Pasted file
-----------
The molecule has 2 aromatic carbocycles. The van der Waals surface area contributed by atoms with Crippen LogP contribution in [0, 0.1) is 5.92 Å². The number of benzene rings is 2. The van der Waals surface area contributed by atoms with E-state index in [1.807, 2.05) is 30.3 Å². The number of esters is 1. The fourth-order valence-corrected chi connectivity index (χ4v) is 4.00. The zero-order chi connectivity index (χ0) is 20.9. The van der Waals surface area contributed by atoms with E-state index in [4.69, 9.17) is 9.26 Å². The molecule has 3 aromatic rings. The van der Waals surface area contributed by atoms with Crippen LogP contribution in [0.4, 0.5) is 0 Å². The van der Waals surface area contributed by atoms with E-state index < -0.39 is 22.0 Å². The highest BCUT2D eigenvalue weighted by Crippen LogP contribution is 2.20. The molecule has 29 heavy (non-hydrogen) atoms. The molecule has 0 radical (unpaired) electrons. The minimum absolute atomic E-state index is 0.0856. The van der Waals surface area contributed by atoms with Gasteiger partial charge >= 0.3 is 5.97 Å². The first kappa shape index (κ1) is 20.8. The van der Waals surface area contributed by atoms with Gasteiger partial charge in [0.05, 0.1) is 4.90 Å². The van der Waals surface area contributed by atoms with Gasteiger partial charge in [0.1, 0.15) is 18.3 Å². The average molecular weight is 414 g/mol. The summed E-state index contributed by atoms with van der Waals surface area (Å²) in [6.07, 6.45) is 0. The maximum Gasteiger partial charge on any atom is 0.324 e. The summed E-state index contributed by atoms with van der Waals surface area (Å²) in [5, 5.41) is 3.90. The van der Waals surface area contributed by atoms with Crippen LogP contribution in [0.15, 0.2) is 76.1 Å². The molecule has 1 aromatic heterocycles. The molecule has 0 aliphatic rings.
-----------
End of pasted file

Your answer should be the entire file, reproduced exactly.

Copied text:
The molecule has 2 aromatic carbocycles. The van der Waals surface area contributed by atoms with Crippen LogP contribution in [0, 0.1) is 5.92 Å². The number of benzene rings is 2. The van der Waals surface area contributed by atoms with E-state index in [1.807, 2.05) is 30.3 Å². The number of esters is 1. The fourth-order valence-corrected chi connectivity index (χ4v) is 4.00. The zero-order chi connectivity index (χ0) is 20.9. The van der Waals surface area contributed by atoms with E-state index in [4.69, 9.17) is 9.26 Å². The molecule has 3 aromatic rings. The van der Waals surface area contributed by atoms with Crippen LogP contribution in [0.4, 0.5) is 0 Å². The van der Waals surface area contributed by atoms with E-state index < -0.39 is 22.0 Å². The highest BCUT2D eigenvalue weighted by Crippen LogP contribution is 2.20. The molecule has 29 heavy (non-hydrogen) atoms. The molecule has 0 radical (unpaired) electrons. The minimum absolute atomic E-state index is 0.0856. The van der Waals surface area contributed by atoms with Gasteiger partial charge >= 0.3 is 5.97 Å². The first kappa shape index (κ1) is 20.8. The van der Waals surface area contributed by atoms with Gasteiger partial charge in [0.05, 0.1) is 4.90 Å². The van der Waals surface area contributed by atoms with Gasteiger partial charge in [0.1, 0.15) is 18.3 Å². The average molecular weight is 414 g/mol. The summed E-state index contributed by atoms with van der Waals surface area (Å²) in [6.07, 6.45) is 0. The maximum Gasteiger partial charge on any atom is 0.324 e. The summed E-state index contributed by atoms with van der Waals surface area (Å²) in [5, 5.41) is 3.90. The van der Waals surface area contributed by atoms with Crippen LogP contribution in [0.15, 0.2) is 76.1 Å². The molecule has 1 aromatic heterocycles. The molecule has 0 aliphatic rings.